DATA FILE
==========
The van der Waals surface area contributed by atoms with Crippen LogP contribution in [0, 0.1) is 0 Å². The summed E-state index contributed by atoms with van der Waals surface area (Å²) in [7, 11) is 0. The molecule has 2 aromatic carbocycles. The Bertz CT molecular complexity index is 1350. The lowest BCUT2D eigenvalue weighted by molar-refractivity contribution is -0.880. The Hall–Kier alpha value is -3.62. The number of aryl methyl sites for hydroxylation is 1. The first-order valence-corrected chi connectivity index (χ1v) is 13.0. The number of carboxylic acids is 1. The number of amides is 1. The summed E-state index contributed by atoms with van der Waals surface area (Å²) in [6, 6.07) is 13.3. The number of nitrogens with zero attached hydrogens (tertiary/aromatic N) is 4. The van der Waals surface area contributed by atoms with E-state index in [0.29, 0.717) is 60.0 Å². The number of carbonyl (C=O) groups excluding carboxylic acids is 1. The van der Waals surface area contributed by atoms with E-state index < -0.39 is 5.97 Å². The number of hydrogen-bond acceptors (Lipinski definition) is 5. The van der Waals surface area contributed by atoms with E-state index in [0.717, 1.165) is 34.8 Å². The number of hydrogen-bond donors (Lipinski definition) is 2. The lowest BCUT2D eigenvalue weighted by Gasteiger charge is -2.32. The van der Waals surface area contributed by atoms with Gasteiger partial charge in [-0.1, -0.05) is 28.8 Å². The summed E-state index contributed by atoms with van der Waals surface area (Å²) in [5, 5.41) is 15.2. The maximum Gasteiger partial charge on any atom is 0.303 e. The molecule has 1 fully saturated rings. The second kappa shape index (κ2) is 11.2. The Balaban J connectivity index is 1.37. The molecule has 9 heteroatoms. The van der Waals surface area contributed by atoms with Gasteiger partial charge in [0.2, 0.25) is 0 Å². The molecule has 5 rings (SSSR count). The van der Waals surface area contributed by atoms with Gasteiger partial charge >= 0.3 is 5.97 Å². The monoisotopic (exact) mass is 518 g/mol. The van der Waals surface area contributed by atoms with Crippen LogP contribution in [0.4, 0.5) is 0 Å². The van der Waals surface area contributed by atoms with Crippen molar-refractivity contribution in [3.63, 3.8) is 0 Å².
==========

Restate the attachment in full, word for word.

The van der Waals surface area contributed by atoms with Crippen LogP contribution in [0, 0.1) is 0 Å². The summed E-state index contributed by atoms with van der Waals surface area (Å²) in [7, 11) is 0. The molecule has 2 aromatic carbocycles. The Bertz CT molecular complexity index is 1350. The lowest BCUT2D eigenvalue weighted by molar-refractivity contribution is -0.880. The Hall–Kier alpha value is -3.62. The number of aryl methyl sites for hydroxylation is 1. The first-order valence-corrected chi connectivity index (χ1v) is 13.0. The number of carboxylic acids is 1. The number of amides is 1. The summed E-state index contributed by atoms with van der Waals surface area (Å²) in [6, 6.07) is 13.3. The number of nitrogens with zero attached hydrogens (tertiary/aromatic N) is 4. The van der Waals surface area contributed by atoms with E-state index in [0.29, 0.717) is 60.0 Å². The number of carbonyl (C=O) groups excluding carboxylic acids is 1. The van der Waals surface area contributed by atoms with E-state index < -0.39 is 5.97 Å². The number of hydrogen-bond acceptors (Lipinski definition) is 5. The van der Waals surface area contributed by atoms with E-state index in [0.717, 1.165) is 34.8 Å². The number of hydrogen-bond donors (Lipinski definition) is 2. The lowest BCUT2D eigenvalue weighted by Gasteiger charge is -2.32. The van der Waals surface area contributed by atoms with Gasteiger partial charge in [-0.1, -0.05) is 28.8 Å². The summed E-state index contributed by atoms with van der Waals surface area (Å²) in [5, 5.41) is 15.2. The maximum Gasteiger partial charge on any atom is 0.303 e. The molecule has 1 fully saturated rings. The second kappa shape index (κ2) is 11.2. The Balaban J connectivity index is 1.37. The molecule has 9 heteroatoms. The van der Waals surface area contributed by atoms with Gasteiger partial charge in [0.2, 0.25) is 0 Å². The molecule has 5 rings (SSSR count). The van der Waals surface area contributed by atoms with Gasteiger partial charge >= 0.3 is 5.97 Å². The monoisotopic (exact) mass is 518 g/mol. The van der Waals surface area contributed by atoms with Crippen LogP contribution in [0.4, 0.5) is 0 Å². The van der Waals surface area contributed by atoms with Crippen molar-refractivity contribution in [3.63, 3.8) is 0 Å².